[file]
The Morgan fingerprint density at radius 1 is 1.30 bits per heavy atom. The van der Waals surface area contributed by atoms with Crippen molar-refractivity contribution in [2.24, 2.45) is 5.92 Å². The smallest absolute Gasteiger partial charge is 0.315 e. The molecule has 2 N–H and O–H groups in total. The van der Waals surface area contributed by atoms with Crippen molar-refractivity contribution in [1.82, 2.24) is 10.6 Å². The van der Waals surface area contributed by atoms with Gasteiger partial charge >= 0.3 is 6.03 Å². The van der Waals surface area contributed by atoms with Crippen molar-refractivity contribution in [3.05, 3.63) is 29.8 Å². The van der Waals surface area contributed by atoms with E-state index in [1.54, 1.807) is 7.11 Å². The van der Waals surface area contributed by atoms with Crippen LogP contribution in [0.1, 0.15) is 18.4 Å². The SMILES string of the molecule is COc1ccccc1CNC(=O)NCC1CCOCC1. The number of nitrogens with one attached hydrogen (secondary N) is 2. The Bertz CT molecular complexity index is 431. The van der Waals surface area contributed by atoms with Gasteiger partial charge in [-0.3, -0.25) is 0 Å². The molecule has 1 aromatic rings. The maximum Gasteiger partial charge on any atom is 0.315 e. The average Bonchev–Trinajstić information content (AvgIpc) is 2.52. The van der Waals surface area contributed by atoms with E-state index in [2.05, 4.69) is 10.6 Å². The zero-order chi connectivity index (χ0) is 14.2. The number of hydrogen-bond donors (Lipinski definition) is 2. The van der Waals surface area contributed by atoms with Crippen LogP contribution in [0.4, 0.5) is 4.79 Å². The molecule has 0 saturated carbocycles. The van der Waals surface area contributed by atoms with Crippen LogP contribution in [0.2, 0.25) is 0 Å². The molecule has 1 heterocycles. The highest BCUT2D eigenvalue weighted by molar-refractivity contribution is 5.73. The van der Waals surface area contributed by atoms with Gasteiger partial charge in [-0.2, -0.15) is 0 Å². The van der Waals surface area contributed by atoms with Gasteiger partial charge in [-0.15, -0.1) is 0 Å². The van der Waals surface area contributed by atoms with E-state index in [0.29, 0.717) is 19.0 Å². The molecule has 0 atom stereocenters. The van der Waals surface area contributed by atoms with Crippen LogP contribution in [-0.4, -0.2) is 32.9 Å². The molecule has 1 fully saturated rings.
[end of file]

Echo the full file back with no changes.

The Morgan fingerprint density at radius 1 is 1.30 bits per heavy atom. The van der Waals surface area contributed by atoms with Crippen molar-refractivity contribution in [2.24, 2.45) is 5.92 Å². The smallest absolute Gasteiger partial charge is 0.315 e. The molecule has 2 N–H and O–H groups in total. The van der Waals surface area contributed by atoms with Crippen molar-refractivity contribution in [1.82, 2.24) is 10.6 Å². The van der Waals surface area contributed by atoms with Gasteiger partial charge >= 0.3 is 6.03 Å². The van der Waals surface area contributed by atoms with Crippen molar-refractivity contribution in [3.05, 3.63) is 29.8 Å². The van der Waals surface area contributed by atoms with E-state index in [1.54, 1.807) is 7.11 Å². The van der Waals surface area contributed by atoms with Crippen LogP contribution in [0.1, 0.15) is 18.4 Å². The SMILES string of the molecule is COc1ccccc1CNC(=O)NCC1CCOCC1. The number of nitrogens with one attached hydrogen (secondary N) is 2. The Bertz CT molecular complexity index is 431. The van der Waals surface area contributed by atoms with Gasteiger partial charge in [-0.3, -0.25) is 0 Å². The molecule has 1 aromatic rings. The maximum Gasteiger partial charge on any atom is 0.315 e. The average Bonchev–Trinajstić information content (AvgIpc) is 2.52. The van der Waals surface area contributed by atoms with E-state index in [2.05, 4.69) is 10.6 Å². The zero-order chi connectivity index (χ0) is 14.2. The number of hydrogen-bond donors (Lipinski definition) is 2. The van der Waals surface area contributed by atoms with Crippen LogP contribution in [0.4, 0.5) is 4.79 Å². The molecule has 0 saturated carbocycles. The van der Waals surface area contributed by atoms with Crippen LogP contribution in [0.2, 0.25) is 0 Å². The molecule has 1 heterocycles. The highest BCUT2D eigenvalue weighted by molar-refractivity contribution is 5.73. The van der Waals surface area contributed by atoms with Gasteiger partial charge in [-0.2, -0.15) is 0 Å². The van der Waals surface area contributed by atoms with Gasteiger partial charge in [-0.15, -0.1) is 0 Å². The van der Waals surface area contributed by atoms with E-state index in [0.29, 0.717) is 19.0 Å². The molecule has 0 atom stereocenters. The van der Waals surface area contributed by atoms with Crippen LogP contribution in [-0.4, -0.2) is 32.9 Å². The molecule has 1 fully saturated rings.